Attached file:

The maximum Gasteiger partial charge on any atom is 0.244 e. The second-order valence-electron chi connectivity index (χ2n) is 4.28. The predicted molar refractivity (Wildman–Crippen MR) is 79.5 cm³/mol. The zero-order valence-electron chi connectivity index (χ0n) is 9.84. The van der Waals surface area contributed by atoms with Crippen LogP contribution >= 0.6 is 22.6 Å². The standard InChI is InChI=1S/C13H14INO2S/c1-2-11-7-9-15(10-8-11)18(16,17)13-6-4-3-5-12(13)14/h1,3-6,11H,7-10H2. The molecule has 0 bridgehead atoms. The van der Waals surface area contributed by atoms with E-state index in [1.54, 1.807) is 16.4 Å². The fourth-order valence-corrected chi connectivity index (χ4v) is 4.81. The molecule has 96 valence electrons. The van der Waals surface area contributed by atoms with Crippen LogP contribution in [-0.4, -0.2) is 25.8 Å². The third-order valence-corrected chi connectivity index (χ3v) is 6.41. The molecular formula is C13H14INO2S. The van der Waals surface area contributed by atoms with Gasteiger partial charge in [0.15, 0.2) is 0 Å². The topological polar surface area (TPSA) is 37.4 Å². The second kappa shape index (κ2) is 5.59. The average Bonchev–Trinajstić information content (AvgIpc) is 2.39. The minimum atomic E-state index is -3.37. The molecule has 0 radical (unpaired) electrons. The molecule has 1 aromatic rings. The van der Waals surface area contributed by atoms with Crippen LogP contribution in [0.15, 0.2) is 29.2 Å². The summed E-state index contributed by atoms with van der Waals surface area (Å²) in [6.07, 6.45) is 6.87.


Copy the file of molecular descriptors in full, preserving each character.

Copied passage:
The maximum Gasteiger partial charge on any atom is 0.244 e. The second-order valence-electron chi connectivity index (χ2n) is 4.28. The predicted molar refractivity (Wildman–Crippen MR) is 79.5 cm³/mol. The zero-order valence-electron chi connectivity index (χ0n) is 9.84. The van der Waals surface area contributed by atoms with Crippen LogP contribution >= 0.6 is 22.6 Å². The standard InChI is InChI=1S/C13H14INO2S/c1-2-11-7-9-15(10-8-11)18(16,17)13-6-4-3-5-12(13)14/h1,3-6,11H,7-10H2. The molecule has 0 bridgehead atoms. The van der Waals surface area contributed by atoms with E-state index in [1.54, 1.807) is 16.4 Å². The fourth-order valence-corrected chi connectivity index (χ4v) is 4.81. The molecule has 96 valence electrons. The van der Waals surface area contributed by atoms with Crippen LogP contribution in [-0.4, -0.2) is 25.8 Å². The third-order valence-corrected chi connectivity index (χ3v) is 6.41. The molecular formula is C13H14INO2S. The van der Waals surface area contributed by atoms with Gasteiger partial charge in [0.15, 0.2) is 0 Å². The topological polar surface area (TPSA) is 37.4 Å². The second kappa shape index (κ2) is 5.59. The average Bonchev–Trinajstić information content (AvgIpc) is 2.39. The minimum atomic E-state index is -3.37. The molecule has 0 radical (unpaired) electrons. The molecule has 1 aromatic rings. The van der Waals surface area contributed by atoms with Crippen LogP contribution in [0.15, 0.2) is 29.2 Å². The summed E-state index contributed by atoms with van der Waals surface area (Å²) in [6.07, 6.45) is 6.87.